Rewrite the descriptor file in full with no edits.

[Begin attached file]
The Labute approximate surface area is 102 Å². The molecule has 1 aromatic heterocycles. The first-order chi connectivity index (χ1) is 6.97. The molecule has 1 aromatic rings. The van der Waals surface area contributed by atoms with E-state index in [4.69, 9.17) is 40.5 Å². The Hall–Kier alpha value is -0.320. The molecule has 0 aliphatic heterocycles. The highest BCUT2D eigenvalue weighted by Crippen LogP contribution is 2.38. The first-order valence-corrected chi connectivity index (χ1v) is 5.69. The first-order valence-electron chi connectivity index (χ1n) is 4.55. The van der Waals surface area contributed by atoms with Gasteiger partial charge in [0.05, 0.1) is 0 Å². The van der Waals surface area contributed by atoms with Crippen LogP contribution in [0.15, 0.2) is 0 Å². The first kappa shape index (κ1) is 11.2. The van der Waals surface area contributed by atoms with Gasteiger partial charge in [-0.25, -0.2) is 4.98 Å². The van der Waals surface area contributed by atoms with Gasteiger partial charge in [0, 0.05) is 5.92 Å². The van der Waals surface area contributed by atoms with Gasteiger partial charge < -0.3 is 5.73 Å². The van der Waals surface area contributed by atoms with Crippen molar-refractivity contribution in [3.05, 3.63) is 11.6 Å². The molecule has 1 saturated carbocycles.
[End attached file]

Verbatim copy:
The Labute approximate surface area is 102 Å². The molecule has 1 aromatic heterocycles. The first-order chi connectivity index (χ1) is 6.97. The molecule has 1 aromatic rings. The van der Waals surface area contributed by atoms with E-state index in [4.69, 9.17) is 40.5 Å². The Hall–Kier alpha value is -0.320. The molecule has 0 aliphatic heterocycles. The highest BCUT2D eigenvalue weighted by Crippen LogP contribution is 2.38. The first-order valence-corrected chi connectivity index (χ1v) is 5.69. The first-order valence-electron chi connectivity index (χ1n) is 4.55. The van der Waals surface area contributed by atoms with Gasteiger partial charge in [0.05, 0.1) is 0 Å². The van der Waals surface area contributed by atoms with Crippen LogP contribution in [0.15, 0.2) is 0 Å². The first kappa shape index (κ1) is 11.2. The van der Waals surface area contributed by atoms with Gasteiger partial charge in [-0.25, -0.2) is 4.98 Å². The van der Waals surface area contributed by atoms with Gasteiger partial charge in [0, 0.05) is 5.92 Å². The van der Waals surface area contributed by atoms with Gasteiger partial charge < -0.3 is 5.73 Å². The van der Waals surface area contributed by atoms with Crippen molar-refractivity contribution in [3.05, 3.63) is 11.6 Å². The molecule has 1 saturated carbocycles.